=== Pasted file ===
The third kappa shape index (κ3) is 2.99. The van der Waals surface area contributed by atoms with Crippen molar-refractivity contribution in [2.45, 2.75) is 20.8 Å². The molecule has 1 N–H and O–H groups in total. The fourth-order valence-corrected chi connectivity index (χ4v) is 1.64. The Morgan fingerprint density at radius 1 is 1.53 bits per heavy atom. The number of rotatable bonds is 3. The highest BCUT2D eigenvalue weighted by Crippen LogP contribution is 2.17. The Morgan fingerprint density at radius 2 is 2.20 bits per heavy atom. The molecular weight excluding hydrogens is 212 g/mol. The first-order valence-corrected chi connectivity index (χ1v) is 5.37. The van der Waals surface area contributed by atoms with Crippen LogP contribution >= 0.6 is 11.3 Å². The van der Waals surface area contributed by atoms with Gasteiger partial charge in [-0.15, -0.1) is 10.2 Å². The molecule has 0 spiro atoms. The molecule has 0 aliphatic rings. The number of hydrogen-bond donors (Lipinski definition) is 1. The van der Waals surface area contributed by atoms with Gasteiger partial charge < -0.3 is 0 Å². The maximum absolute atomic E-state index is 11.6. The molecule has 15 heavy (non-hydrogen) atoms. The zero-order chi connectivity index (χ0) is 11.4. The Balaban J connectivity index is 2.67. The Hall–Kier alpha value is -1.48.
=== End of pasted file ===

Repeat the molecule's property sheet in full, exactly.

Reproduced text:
The third kappa shape index (κ3) is 2.99. The van der Waals surface area contributed by atoms with Crippen molar-refractivity contribution in [2.45, 2.75) is 20.8 Å². The molecule has 1 N–H and O–H groups in total. The fourth-order valence-corrected chi connectivity index (χ4v) is 1.64. The Morgan fingerprint density at radius 1 is 1.53 bits per heavy atom. The number of rotatable bonds is 3. The highest BCUT2D eigenvalue weighted by Crippen LogP contribution is 2.17. The Morgan fingerprint density at radius 2 is 2.20 bits per heavy atom. The molecular weight excluding hydrogens is 212 g/mol. The first-order valence-corrected chi connectivity index (χ1v) is 5.37. The van der Waals surface area contributed by atoms with Crippen LogP contribution >= 0.6 is 11.3 Å². The van der Waals surface area contributed by atoms with Gasteiger partial charge in [-0.15, -0.1) is 10.2 Å². The molecule has 0 spiro atoms. The molecule has 0 aliphatic rings. The number of hydrogen-bond donors (Lipinski definition) is 1. The van der Waals surface area contributed by atoms with Gasteiger partial charge < -0.3 is 0 Å². The maximum absolute atomic E-state index is 11.6. The molecule has 15 heavy (non-hydrogen) atoms. The zero-order chi connectivity index (χ0) is 11.4. The Balaban J connectivity index is 2.67. The Hall–Kier alpha value is -1.48.